Talk about cliffhangers …
Nothing was settled by the final episode of the second season of John Ridley’s “American Crime” on Wednesday – least of all why a mass TV audience should care.
I cared. But the mass TV audience didn’t – and never really did for the full run of the show on ABC. The ratings for the show’s first season were anemic. The ratings for the show in its second season were anemic and fighting off terrible flu all season besides.
If all you care about are metrics – those precious numbers by which American democracy has navigated since the beginning no matter how grotesque and lost it becomes when, as Alexis de Toqueville said, an anti-intellectual majority tyrannizes everyone else – “American Crime” was a flop. All it had going for it were excellence, excited critics and award nominations.
As H.L. Mencken put it, no one ever went broke underestimating the intelligence of the American public. The opposite is definitely one avenue to poverty, often enough.
It is a shock, therefore, when a network did what ABC did after the first less-than-stellar ratings season of “American Crime”: renewed it.
Another renewal after Wednesday’s triple cliffhanger would be close to a TV miracle – something skeptics will share with their grandchildren when they ask if anyone in America cares about quality at all.
Nothing was concluded. We didn’t find out if teenager Taylor was really raped at that party or if he just said he was. We didn’t find out whether he pleaded guilty to involuntary manslaughter, thereby getting a 10-year sentence. We didn’t find out whether his alleged rapist Eric (who denied it) went off with his usual assignation after the final scene.
Most importantly, we didn’t know whether ABC wanted the show back or, if it did, whether John Ridley would run it again. He called it exhausting to keep “American Crime” going.
I don’t doubt it for a second.
But as I watched the finale, I was hit with the thought that this may be the most unusual and estheticized program I have ever seen on an American broadcast network of that sort that even cats and dogs can watch. (All they have to know is how to turn it on and change channels with their paws.)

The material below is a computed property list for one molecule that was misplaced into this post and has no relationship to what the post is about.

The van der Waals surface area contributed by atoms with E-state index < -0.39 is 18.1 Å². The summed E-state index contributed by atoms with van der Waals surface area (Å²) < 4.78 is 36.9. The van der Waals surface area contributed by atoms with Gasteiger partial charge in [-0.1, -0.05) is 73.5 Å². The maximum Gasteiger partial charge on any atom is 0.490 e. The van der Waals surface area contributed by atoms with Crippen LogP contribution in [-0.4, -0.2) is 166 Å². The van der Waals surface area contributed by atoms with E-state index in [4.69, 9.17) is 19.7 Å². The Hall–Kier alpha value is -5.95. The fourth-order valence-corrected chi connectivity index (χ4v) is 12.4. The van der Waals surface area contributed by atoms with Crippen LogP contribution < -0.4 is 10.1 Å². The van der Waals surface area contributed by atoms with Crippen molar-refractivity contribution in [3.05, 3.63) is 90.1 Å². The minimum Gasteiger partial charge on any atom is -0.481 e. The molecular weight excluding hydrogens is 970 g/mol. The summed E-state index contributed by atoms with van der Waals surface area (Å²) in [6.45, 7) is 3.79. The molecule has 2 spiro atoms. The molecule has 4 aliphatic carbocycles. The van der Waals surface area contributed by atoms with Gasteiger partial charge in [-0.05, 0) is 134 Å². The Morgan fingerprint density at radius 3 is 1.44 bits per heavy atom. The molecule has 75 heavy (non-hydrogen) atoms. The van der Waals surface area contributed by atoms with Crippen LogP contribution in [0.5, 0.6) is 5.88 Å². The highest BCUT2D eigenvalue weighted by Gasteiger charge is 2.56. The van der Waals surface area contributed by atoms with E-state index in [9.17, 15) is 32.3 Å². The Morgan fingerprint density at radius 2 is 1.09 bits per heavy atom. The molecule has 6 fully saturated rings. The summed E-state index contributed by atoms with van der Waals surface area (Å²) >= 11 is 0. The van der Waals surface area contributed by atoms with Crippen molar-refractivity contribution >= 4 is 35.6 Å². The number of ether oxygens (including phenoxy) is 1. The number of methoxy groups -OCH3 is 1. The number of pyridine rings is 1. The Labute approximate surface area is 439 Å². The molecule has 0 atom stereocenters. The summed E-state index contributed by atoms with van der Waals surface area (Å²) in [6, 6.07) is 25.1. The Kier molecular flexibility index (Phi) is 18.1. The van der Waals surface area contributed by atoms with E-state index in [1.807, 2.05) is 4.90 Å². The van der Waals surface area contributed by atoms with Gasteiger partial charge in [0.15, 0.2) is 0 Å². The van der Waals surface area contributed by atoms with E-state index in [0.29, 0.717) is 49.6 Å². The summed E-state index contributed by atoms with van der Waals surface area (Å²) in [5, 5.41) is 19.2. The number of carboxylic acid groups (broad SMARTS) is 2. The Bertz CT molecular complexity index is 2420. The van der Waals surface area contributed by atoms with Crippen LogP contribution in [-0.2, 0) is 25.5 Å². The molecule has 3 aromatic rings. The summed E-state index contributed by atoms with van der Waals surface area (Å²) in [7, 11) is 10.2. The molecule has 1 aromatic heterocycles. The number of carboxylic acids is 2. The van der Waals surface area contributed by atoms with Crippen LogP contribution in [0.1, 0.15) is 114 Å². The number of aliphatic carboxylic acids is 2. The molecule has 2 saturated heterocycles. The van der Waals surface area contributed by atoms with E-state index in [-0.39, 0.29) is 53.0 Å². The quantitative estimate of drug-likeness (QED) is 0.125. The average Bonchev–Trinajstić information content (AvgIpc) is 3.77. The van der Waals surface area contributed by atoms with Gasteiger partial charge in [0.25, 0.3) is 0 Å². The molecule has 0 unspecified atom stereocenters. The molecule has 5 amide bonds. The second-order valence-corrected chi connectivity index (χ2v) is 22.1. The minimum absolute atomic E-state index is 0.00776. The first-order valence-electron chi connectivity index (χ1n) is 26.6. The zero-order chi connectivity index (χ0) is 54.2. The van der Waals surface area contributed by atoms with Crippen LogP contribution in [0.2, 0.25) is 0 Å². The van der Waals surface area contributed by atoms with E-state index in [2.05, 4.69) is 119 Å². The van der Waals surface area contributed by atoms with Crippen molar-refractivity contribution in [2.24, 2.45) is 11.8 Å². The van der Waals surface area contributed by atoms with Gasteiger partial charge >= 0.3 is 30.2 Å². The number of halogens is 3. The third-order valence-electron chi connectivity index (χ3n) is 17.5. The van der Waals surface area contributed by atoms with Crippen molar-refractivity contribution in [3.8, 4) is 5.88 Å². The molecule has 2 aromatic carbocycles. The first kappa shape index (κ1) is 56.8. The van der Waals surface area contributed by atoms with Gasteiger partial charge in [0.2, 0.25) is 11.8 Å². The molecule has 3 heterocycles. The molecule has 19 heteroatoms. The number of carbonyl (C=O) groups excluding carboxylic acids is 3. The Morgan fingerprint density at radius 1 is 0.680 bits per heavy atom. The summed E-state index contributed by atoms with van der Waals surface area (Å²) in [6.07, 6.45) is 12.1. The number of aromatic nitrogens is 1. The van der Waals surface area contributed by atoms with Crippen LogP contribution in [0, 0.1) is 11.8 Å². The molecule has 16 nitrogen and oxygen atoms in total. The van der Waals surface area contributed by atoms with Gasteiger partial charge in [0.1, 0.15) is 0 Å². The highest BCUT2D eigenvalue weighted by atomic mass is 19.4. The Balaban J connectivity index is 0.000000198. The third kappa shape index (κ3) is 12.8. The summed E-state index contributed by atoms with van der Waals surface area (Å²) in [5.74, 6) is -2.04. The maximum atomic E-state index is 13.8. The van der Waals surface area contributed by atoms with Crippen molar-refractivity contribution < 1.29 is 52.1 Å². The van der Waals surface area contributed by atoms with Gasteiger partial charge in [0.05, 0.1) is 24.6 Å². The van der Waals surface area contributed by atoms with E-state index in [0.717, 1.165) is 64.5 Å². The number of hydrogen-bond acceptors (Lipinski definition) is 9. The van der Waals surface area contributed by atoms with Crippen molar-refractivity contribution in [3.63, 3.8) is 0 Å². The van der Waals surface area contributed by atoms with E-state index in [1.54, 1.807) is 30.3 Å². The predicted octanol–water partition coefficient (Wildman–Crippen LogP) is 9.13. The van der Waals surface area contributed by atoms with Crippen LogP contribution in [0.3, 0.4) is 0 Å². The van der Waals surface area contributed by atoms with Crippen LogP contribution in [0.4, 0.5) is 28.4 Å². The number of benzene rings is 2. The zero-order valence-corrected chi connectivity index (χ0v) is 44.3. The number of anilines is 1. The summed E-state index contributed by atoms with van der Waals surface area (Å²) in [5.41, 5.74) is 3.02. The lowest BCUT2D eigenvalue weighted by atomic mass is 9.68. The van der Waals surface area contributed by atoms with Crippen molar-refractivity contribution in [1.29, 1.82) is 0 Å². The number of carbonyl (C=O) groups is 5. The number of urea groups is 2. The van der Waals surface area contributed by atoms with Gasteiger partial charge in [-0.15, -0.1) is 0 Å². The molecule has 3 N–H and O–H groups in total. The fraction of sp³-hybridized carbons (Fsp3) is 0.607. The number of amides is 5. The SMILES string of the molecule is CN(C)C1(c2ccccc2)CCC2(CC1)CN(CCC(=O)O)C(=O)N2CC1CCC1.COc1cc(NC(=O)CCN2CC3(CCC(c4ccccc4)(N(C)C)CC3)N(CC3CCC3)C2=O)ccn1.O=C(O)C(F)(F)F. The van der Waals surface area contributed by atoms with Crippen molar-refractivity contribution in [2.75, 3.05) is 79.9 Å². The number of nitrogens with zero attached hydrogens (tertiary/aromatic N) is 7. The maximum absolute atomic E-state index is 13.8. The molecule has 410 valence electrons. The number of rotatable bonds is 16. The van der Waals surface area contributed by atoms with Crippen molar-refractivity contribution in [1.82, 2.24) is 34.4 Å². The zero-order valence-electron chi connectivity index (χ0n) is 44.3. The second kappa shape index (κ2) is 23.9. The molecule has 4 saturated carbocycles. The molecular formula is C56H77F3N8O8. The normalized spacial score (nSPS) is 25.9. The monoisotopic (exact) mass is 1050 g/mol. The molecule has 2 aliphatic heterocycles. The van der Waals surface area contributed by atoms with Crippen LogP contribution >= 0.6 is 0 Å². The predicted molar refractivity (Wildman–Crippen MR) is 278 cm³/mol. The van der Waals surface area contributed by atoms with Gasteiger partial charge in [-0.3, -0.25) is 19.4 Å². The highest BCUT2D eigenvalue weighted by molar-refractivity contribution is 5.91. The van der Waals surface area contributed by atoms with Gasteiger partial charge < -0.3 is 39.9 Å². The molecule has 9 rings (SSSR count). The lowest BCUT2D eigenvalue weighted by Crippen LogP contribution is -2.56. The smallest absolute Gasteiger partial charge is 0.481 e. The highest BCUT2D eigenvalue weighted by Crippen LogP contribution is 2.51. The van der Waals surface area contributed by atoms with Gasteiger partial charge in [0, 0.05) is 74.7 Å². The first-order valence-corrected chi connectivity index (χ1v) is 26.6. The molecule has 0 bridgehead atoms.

In that episode, written by veteran TV writer Diana Son (“Law and Order: Criminal Intent” and “Blue Bloods”) we were immersed in a startling truth: “American Crime” has given us novels for television.
Sunday’s premium TV will give us what is cracked up to be the most authentic version of Agatha Christie’s “And Then There Were None” on A&E. But if you were looking for original network TV drama with all the social reality and ambiguity of a very good novel, “American Crime” was it. No other network TV show need apply.
It reminded me of AMC’s “The Killing,” which kept giving us an ever larger portrait of corruption in the Pacific Northwest while trying to investigate the murder of a teenage girl. By that series’ end, it was obvious that things had become ridiculously attenuated beyond credibility by the simple fact of renewing a TV series that had shot its narrative wad in the first season.
But “American Crime” wasn’t just smarter; it did something both brilliant and, when you thought about it, unprecedented.
“True Detective” on HBO gave us something fresh and startling: different stories every season with different casts to go along with them.
“American Crime,” though, gave us something else: completely different stories for each of its two seasons with the same casts taking completely different roles.
In the first season, Felicity Huffman played a simple and pitiless monomaniac determined to bring her son’s killer to justice, no matter what.
In the season just past, that role went to Lily Taylor, mother of the supposed rape and beating victim. Huffman played the headmistress of a very expensive private school whose skill at silken public relations and vile backroom maneuvering were about equal. I can’t remember when television has given us a creepier and emptier portrait of a slick academic powermonger than Huffman.
In the first season of “American Crime,” Timothy Hutton played Huffman’s ineffectual ex-husband trying vainly to get his machine-like ex-wife to find humanity within.
In the second season, Hutton played a basketball coach at the private school who was the headmistress’ antagonist until undercut by his own daughter’s drug-dealing.
As I watched this season’s finale, I was astounded by the “nuances” and ambiguities of the show.
I had lost faith at the beginning of this season when it seemed to be going in one direction before we found out that it was going in four other directions too, all combined with a complexity amazing in a dumb down era.
Can any actual broadcast network afford to endorse such creative behavior?
Meanwhile, old shoe broadcast TV has “The Good Wife,” whose run ends May 8. And the season finale of “How to Get Away With Murder” on Thursday.
We can watch those with our dogs and cats. But it’s not the same thing as “American Crime.”
Not even close.